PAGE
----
Fees and exchange rates – sending money abroad explained

by Darwin on May 14, 2020

There are as many reasons under the sun for sending money abroad as there are reasons for using your money in your own country. Normally, we think of spending money abroad for one off expense such as paying for all of the associated costs of a beach wedding or purchasing a car or property. However, there are multiple reasons that you may need to send regular payments overseas or across borders – perhaps after saving some money. This could include making payments into a foreign bank account or pension fund, or ongoing mortgage payments and bills. Whatever your reason for seeking international money transfer services, you are going to come across fees and charges – often called hidden charges. Let’s take a closer look at what exactly is going on behind the scenes of your international money transfer that could result in you paying much more than you had originally hoped or expected. For further information, see how international bank wires work: rates, fees, and transfer times.


Fees – the upfront and ‘obvious’ charges


Depending on your international money transfer service provider, the fees you can expect to pay will vary. However, the fees are fixed charges that will be made clear to you at the point of services. This will naturally include a fixed money transfer fee on the amount being sent but may also include fees relevant to the currency you are sending compared to the recipient’s currency (certain currencies incur higher fees), and there may be an extra fee if you wish for your transfer to be expedited. Non-bank money transfer services may also apply fees relevant to the type of account from which the monies are being sent (e.g. bank account, credit card). These standard ‘international’ fees may be further increased by the addition of daily transfer rate fees (normally around 5%, but this can be timed throughout the year to aim for better rates).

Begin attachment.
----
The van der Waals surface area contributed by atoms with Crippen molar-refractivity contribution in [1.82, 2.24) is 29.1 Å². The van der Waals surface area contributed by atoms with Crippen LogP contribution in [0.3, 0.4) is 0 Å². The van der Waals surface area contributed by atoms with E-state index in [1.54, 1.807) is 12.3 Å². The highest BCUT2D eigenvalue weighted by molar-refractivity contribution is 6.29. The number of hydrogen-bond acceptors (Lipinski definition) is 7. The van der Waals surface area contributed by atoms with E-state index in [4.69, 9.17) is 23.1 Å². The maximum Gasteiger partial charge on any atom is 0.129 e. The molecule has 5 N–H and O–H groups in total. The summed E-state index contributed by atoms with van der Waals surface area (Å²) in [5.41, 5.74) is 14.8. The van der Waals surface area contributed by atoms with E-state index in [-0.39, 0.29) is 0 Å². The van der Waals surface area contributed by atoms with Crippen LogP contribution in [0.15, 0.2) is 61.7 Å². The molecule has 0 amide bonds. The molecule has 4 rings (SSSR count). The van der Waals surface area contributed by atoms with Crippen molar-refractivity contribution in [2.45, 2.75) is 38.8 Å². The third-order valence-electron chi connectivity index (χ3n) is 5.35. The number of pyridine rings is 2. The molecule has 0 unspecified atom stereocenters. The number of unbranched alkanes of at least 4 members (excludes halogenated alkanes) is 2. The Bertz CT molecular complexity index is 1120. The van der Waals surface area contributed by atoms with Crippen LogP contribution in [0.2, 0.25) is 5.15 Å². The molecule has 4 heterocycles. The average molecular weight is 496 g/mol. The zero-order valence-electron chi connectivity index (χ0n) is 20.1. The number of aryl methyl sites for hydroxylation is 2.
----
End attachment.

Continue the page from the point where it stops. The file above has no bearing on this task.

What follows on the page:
Exchange rates that may be hidden


Watch out for international money transfer services from banks or other suppliers that claim to be commission-free, only to offer a lesser currency to currency rate as a way to increase their income and lessen the amount of exchange currency you receive. This isn’t an easy thing to avoid, but you can do your research on daily exchange rates and do your best to find a service that offers as close to the exchange rate as possible. Also beware any further exchange rate charges applied by the account provider of the recipient.

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